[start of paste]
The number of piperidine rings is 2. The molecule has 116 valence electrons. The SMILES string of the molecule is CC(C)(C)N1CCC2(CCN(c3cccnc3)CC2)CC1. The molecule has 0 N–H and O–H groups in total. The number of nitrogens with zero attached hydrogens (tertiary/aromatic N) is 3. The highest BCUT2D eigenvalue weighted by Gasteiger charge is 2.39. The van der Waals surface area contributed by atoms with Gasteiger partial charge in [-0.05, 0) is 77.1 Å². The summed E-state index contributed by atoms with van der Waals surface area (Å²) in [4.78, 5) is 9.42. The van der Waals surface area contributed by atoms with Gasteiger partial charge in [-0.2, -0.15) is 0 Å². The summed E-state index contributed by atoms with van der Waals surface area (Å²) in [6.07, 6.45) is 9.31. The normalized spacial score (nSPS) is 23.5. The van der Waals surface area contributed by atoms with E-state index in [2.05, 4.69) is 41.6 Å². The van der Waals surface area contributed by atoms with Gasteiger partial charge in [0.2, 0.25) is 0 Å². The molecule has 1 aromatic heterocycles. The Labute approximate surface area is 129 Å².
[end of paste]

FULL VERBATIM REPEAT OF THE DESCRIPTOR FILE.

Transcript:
The number of piperidine rings is 2. The molecule has 116 valence electrons. The SMILES string of the molecule is CC(C)(C)N1CCC2(CCN(c3cccnc3)CC2)CC1. The molecule has 0 N–H and O–H groups in total. The number of nitrogens with zero attached hydrogens (tertiary/aromatic N) is 3. The highest BCUT2D eigenvalue weighted by Gasteiger charge is 2.39. The van der Waals surface area contributed by atoms with Gasteiger partial charge in [-0.05, 0) is 77.1 Å². The summed E-state index contributed by atoms with van der Waals surface area (Å²) in [4.78, 5) is 9.42. The van der Waals surface area contributed by atoms with Gasteiger partial charge in [-0.2, -0.15) is 0 Å². The summed E-state index contributed by atoms with van der Waals surface area (Å²) in [6.07, 6.45) is 9.31. The normalized spacial score (nSPS) is 23.5. The van der Waals surface area contributed by atoms with E-state index in [2.05, 4.69) is 41.6 Å². The van der Waals surface area contributed by atoms with Gasteiger partial charge in [0.2, 0.25) is 0 Å². The molecule has 1 aromatic heterocycles. The Labute approximate surface area is 129 Å².